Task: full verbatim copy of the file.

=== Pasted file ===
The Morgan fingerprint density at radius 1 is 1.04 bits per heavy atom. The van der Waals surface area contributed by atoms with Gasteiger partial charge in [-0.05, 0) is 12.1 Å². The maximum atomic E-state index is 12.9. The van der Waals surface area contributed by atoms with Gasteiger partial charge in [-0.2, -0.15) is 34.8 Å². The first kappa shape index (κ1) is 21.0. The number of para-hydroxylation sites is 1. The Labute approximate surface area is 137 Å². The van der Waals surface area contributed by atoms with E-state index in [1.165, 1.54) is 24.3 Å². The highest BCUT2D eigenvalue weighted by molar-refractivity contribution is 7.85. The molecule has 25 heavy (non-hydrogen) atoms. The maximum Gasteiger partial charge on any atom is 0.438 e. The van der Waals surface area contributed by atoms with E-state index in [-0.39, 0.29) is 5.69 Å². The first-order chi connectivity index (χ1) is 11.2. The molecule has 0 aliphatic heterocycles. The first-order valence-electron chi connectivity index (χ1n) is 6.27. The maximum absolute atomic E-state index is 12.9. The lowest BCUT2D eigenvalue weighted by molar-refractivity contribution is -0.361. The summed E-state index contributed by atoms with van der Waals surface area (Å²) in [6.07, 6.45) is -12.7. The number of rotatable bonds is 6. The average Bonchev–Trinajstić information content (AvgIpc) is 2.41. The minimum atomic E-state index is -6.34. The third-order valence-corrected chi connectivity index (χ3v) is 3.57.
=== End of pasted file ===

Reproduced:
The Morgan fingerprint density at radius 1 is 1.04 bits per heavy atom. The van der Waals surface area contributed by atoms with Gasteiger partial charge in [-0.05, 0) is 12.1 Å². The maximum atomic E-state index is 12.9. The van der Waals surface area contributed by atoms with Gasteiger partial charge in [-0.2, -0.15) is 34.8 Å². The first kappa shape index (κ1) is 21.0. The number of para-hydroxylation sites is 1. The Labute approximate surface area is 137 Å². The van der Waals surface area contributed by atoms with E-state index in [1.165, 1.54) is 24.3 Å². The highest BCUT2D eigenvalue weighted by molar-refractivity contribution is 7.85. The molecule has 25 heavy (non-hydrogen) atoms. The maximum Gasteiger partial charge on any atom is 0.438 e. The van der Waals surface area contributed by atoms with E-state index in [-0.39, 0.29) is 5.69 Å². The first-order chi connectivity index (χ1) is 11.2. The molecule has 0 aliphatic heterocycles. The first-order valence-electron chi connectivity index (χ1n) is 6.27. The maximum absolute atomic E-state index is 12.9. The lowest BCUT2D eigenvalue weighted by molar-refractivity contribution is -0.361. The summed E-state index contributed by atoms with van der Waals surface area (Å²) in [6.07, 6.45) is -12.7. The number of rotatable bonds is 6. The average Bonchev–Trinajstić information content (AvgIpc) is 2.41. The minimum atomic E-state index is -6.34. The third-order valence-corrected chi connectivity index (χ3v) is 3.57.